As a junkie for antiques and a high-end hoarder at heart, I never bypass an opportunity to snoop the interiors of an old home or raid the family relics of a deceased family member. I cannot help it. I have a sixth sense for finding antique treasures in most obscure places and times.
My mother came across a charming yet somewhat odd federal revival home built in the late 1960s for sale. When touring she quickly realized the mutual friends between her and seller. The seller's mother recently passed at age 91 putting her in-charge of selling the home and discarding her belongings. Naturally, after hearing my mother coo over this house, I had to see it for myself.
Shortly after my mother had viewed the house, it sold coincidentally to a friend. The seller knowing my mother had fallen in love with the house invited her over to take some of her mother's things. Naturally, I tagged along.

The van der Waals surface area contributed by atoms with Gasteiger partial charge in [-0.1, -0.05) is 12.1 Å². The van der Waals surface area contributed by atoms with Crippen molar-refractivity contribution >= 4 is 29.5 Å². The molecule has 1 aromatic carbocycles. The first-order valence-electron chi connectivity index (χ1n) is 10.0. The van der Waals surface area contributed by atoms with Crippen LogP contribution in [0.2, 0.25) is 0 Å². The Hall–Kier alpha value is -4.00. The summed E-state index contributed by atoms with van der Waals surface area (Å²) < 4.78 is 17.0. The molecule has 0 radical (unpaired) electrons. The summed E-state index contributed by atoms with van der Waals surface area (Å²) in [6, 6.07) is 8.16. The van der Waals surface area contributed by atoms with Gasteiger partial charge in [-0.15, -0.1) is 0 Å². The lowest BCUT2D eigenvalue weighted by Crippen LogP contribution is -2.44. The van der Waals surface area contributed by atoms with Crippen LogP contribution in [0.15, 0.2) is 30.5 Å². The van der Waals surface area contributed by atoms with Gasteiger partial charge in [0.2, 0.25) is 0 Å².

The house was a 60s fever dream in the best way possible. Having been a built-in the era of carpet madness, each room, even the kitchen, was adorned in brightly colored or pastel wall to wall carpeting. Not a thing had been touched since the original build and decorating. The lively spirit and impeccable eye for glamour of the seller's late mother echoed throughout the house.
The fabrics, silhouettes, and finishes of a bygone era were so pristine it was as if I stepped back in time. And everything was kept in immaculate condition. One could tell the love and pride this woman had for her home and possessions. I wanted to take everything with me.
Chintz galore! The house gave off major Valley of the Dolls vibes. I could have sworn Neely O'hara was practicing her lines in the next bedroom over.
The tension of kitsch and 1960s glamour made roaming the house so exiting. I couldn't help but to imagine the seller's mother in her younger years setting up home and decorating each room with such care.
A box of vintage needlepoint fibers. Unfortunately not in a color I could utilize, but nonetheless glorious.
The kitchen wallpaper perfectly coordinating with bright red carpeting.
And of course, the loot. My mother and I ended up taking away six original paintings, a gilded side chair, and an ornate candelabra to sit atop the grand piano. This house was a 60s dream, a rare untouched beacon of the past.